DOC: I always thought the Heat would win, but you never know with the NBA. One injury, one bad call, one lucky shot could change everything. I knew it would be a very, very tough series. I didn’t think it would go seven games, but remember we just discussed guys playing over their heads? Roy Hibbert, David West, and Paul George were posting numbers like David Robinson, Karl Malone, and Scottie Pippen. George was a revelation. He played LeBron even in a few games. That’s stunning. Indy is a very good team, and will be even better aided by a healthy Danny Granger or the bench help his trade would bring. I wonder though if the Pacers would be as successful against a bigger team that plays their style, like Chicago. They had a height advantage over New York and Miami.
For the Heat, the Pacers were a bad matchup. The Heat don’t even have a true center, and Chris “Birdman” Andersen and Udonis Haslem are the only real power forwards, Haslem an undersized one at that. Bigs like Hibbert and West are very good players, but they look like Hall Of Famers against the Knicks and Heat because those teams play small. I bet you that both the Knicks and Heat will soon get a little bigger in order to face teams that beat you up with size — the Pacers, Bulls, or Nets — in the playoffs next year.
We have short memories. The Heat won a title, put together a streak of 27 wins and a 66-16 regular-season record, so we forget that last year the Heat were down in three straight playoff series. The sports radio guys buried the Heat after every bad loss because shitting on LeBron is good for ratings. The Big 3 era of the Miami Heat doesn’t do anything easily. They only really play their best when their backs are against the wall.
Doc, here’s the question we wait all year to ask you: Two teams remain. One is poised and punishing; the other top-heavy and emotional. The Finals began Thursday night. Which team will prevail?
DOC: The Heat have two big advantages: They have home court and they have the best player in the world, LeBron James. But I am reluctantly picking San Antonio to win in seven games. I repeat: The Spurs don’t have any weaknesses. The Heat have a couple. They don’t have size, and you don’t know which Dwyane Wade will show up. They tend to relax sometimes and not be engaged.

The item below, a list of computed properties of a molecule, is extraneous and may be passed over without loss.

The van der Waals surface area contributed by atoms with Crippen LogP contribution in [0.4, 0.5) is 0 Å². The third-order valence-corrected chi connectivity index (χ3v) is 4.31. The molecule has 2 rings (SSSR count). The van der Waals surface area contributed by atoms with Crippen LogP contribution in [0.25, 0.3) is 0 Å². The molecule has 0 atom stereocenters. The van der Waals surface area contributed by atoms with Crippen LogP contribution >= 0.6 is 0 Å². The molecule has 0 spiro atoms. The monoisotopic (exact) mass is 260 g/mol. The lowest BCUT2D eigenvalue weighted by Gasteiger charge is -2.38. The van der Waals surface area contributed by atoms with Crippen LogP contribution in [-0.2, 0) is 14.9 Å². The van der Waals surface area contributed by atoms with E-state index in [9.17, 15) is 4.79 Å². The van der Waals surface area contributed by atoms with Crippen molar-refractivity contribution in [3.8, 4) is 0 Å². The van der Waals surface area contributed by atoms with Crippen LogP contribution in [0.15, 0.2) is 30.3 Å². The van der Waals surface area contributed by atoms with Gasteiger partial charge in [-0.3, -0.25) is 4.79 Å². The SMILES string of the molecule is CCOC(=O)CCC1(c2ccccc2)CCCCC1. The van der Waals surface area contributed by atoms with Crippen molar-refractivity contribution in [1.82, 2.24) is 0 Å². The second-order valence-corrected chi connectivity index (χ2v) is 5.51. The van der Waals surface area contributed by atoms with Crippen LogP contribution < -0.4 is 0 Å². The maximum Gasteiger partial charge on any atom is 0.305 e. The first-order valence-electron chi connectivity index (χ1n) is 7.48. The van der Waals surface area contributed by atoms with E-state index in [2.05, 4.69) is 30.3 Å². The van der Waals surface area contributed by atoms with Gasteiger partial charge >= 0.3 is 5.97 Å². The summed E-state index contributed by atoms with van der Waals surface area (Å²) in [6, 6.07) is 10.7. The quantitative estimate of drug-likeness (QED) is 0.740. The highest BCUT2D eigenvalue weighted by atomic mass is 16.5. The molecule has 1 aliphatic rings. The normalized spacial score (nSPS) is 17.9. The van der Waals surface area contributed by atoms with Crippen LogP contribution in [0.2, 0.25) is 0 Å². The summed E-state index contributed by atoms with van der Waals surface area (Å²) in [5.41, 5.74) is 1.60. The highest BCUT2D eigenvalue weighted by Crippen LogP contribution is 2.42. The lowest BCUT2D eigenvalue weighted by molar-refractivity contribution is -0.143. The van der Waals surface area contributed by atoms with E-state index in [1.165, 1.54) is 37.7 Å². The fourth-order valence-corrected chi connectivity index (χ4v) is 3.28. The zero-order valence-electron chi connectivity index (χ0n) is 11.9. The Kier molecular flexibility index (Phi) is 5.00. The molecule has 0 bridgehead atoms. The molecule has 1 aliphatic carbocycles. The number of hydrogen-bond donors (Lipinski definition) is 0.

Yet this is one of the most evenly-matched Finals we’ve ever had. Last year was very close, but Miami had the clear edge of experience. This year, there are eight Hall Of Fame players (Lebron, Wade, Bosh, Ray, Duncan, Parker, Ginobili, maybe Tracy McGrady) and four Finals MVPs — that has never happened. These are the two best teams in the NBA. Both play smart, unselfish, free-flowing offense — and have superstars that can clean up bad possessions in isolation. Both play great defense. Both are fairly deep, although San Antonio has a small edge there. Both are well-coached, but Gregg Popovich is widely known as the best in the business.
Basketball fans lucked out with this series matchup. Some purists rave about the “old school” game played by Indiana and Memphis, but that’s an uglier, slower game. I prefer Miami and San Antonio. They are gazelles running across a plain, not elephants wrestling in a mud pit. (I’m not sure if elephants actually wrestle, but it seems like a plodding, slovenly proposal.) I predict a classic series either way. The old dynasty meeting the would-be builders of a new dynasty. LeBron is trying to avenge his embarrassing loss in the 2007 Finals against the Spurs, but I am rooting for Tim Duncan to get another ring. He deserves to have rings equal to Kobe. Duncan deserves the recognition. He’s effective, modest, polite, and above all, all he does is win. It’s been a great NBA year!
Visit Doc’s awesome website DocCoyle.net and get stuff by God Forbid here! And follow Doc on Twitter @DocCoyle for live NBA logic!